The Book of Brilliance is actually the first Kabbalah text and was written by an anonymous author in the 12th century. Obviously, this also preceded The Zohar. It introduces a female component of the divinity for the first time – the Shekinah – which creates a sort of dualism. Evil is connected to the material world, which creates a further dualism. And, there are 10 Sefirot. The Sefirot are understood in contrast to the Eyn Sof – God in God’s self. God cannot be known in God’s self, but God can be known in God’s emanations (the Sefirot.)
Adepts of the Zohar
Kabbalah comes to maturity with The Zohar, (The Book of Splendor). This is the canonical text of Jewish mysticism. It introduces innovation as though it were ancient – as though it were written by the first generation of rabbinic teachers (specifically Simeon ben Yohai 2nd Century CE). Some Kabbalists believe it came from this time period, but it was not introduced with Judaism. It came much later. The author of The Zohar was a Spanish Jew named Moses de Leon (1250-1305). He studied Maimonides and was interested in classical sources and The Book of Brilliance. In Aramaic, the text is over 2400 pages long and very little of it has been translated into English. Moderns who claim to be Kabbalists actually know very little about it. You have to be able to read Aramaic in order for the text to be valuable, spiritually.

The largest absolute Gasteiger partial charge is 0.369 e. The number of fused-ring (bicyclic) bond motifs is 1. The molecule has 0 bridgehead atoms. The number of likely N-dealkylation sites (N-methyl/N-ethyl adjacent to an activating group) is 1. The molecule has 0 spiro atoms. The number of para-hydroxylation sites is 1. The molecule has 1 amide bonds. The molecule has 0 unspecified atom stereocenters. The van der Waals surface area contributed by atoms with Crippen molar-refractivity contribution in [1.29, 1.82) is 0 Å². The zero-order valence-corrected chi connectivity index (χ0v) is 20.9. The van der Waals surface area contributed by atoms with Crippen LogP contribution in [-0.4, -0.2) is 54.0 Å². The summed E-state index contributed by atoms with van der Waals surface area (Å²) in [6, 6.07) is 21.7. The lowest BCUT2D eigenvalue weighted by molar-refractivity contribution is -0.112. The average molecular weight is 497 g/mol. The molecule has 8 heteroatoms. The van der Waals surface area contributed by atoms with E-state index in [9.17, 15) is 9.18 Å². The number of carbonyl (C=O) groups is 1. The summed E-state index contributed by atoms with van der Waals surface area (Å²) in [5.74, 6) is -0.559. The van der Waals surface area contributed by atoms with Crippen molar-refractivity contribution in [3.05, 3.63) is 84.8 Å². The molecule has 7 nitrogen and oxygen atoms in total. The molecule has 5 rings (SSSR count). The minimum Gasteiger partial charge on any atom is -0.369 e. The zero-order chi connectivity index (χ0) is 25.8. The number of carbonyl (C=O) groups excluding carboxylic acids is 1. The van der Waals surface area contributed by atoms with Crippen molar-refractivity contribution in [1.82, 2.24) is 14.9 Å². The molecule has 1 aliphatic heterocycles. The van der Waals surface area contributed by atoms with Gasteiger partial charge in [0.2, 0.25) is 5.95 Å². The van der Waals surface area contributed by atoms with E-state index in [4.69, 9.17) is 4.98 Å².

The Zohar combines all mystical elements of Judaism up until this time. Kabbalists understand a mystic to be someone who finds mysticism wherever they happen to look. It isn’t the subject matter that makes something mystical, it is the mystic’s eyes that make it mystical. Much of The Zohar is ordinary and down to earth, but is extremely powerful mystically.